Evidence Act 1984: see Current Law Statutes Annotated 1984 , vol 4, p 60-120. This legislation
marked an advance of the rationality of our law. It is true that section 74 of PACE is not available to
prove the guilt of one defendant of the offence which is the subject of a joint trial. Given the legislative
policy underlying section 74, it would, however, be curious if the procedure adopted by the Recorder
of London in the present case is not available in a joint trial. That is when in practice it is most
needed. Counsel observed that the remedy was to indict Ryan separately and to adduce his
conviction against Hayter in a subsequent trial. That would have been possible. But, for reasons I
have already set out, such a procedure would have been contrary to the public interest. The policy
underlying section 74 suggests that it would be wrong and anomalous now to give an unnecessarily
expansive reach to the rule about out of court confessions.
22 In a generally favourable case note on the decision of the Court of Appeal in the present case
Professor Diana Birch [2003] Crim LR 887-888 pointed out that a joint trial has the advantage that the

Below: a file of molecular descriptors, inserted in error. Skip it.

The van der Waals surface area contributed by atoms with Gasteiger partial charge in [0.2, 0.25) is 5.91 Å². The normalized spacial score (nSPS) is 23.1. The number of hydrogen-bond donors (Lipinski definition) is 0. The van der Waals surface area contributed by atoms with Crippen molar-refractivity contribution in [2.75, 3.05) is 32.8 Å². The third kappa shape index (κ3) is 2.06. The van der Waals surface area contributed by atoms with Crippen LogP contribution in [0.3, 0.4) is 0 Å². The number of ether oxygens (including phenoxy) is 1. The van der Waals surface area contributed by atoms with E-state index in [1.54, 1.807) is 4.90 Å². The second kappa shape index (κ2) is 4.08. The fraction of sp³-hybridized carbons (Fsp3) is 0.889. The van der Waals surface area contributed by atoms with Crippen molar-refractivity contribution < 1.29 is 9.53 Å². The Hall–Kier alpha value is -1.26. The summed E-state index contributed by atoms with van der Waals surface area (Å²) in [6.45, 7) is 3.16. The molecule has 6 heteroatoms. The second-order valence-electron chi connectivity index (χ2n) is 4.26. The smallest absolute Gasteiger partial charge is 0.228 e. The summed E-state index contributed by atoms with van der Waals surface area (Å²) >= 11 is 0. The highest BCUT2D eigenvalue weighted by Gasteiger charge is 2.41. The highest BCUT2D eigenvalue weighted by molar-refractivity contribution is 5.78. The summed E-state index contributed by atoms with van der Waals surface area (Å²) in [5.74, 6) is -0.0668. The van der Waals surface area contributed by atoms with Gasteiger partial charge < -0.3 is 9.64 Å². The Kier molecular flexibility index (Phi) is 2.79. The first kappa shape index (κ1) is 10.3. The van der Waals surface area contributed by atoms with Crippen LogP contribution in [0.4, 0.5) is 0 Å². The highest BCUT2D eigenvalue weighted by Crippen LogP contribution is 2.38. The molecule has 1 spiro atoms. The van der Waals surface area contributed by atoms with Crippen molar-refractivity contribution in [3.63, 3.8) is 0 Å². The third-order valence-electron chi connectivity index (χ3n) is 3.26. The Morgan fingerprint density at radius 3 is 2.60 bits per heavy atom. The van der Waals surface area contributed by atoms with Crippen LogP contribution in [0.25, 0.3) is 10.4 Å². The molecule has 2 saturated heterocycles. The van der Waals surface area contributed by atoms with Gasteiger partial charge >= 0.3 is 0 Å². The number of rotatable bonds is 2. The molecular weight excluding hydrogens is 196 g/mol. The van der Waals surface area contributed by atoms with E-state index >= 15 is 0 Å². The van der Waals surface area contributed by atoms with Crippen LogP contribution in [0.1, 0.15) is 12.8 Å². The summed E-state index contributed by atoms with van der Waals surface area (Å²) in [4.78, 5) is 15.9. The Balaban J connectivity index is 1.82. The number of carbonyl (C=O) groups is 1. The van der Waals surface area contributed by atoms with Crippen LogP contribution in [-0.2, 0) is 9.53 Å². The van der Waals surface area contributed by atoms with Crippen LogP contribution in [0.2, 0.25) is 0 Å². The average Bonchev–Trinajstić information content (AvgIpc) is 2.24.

secondary party is in a better position to challenge the evidence pointing to the guilt of the principal
and does not incur any burden of proof even where the evidence against the principal is extremely
strong. The procedure adopted by the Recorder of London served the interests of justice.
23 In my view the Court of Appeal correctly concluded for the reasons Mantell LJ gave that the
decisions in R v Rhodes and R v Spinks do not stand in the way of a principled decision such as the
Recorder of London adopted. Nowadays, and particularly since the enactment of section 74, these
cases *614 would be differently decided. And at the time when the trial of R v Hickey took place
Hollington v F Hewthorn & Co Ltd [1943] KB 587 still held sway. In any event, so much went wrong in
the case of Hickey, as counsel for the Crown showed, that this decision ought not to be allowed to
continue to bedevil any branch of criminal law.
24 For these reasons I would reject the primary argument on behalf of Hayter.
25 If I am wrong in my approach, I would conclude that only a modest adjustment of the rule about
out of court confessions in joint trials is necessary and I would be prepared to make a modification
sanctioning the sensible and just procedure adopted by the Recorder of London. It is a principled
evolution in keeping with modern developments, statutory and judge made, which corrected some of
the worst absurdities of the law of evidence of a bygone era. This view is reinforced if one stands
back and considers the rule in question in a broader legal context. The rule about confessions is
subject to exceptions. Keane, The Modern Law of Evidence 5th ed (2000), pp 385-386, explains: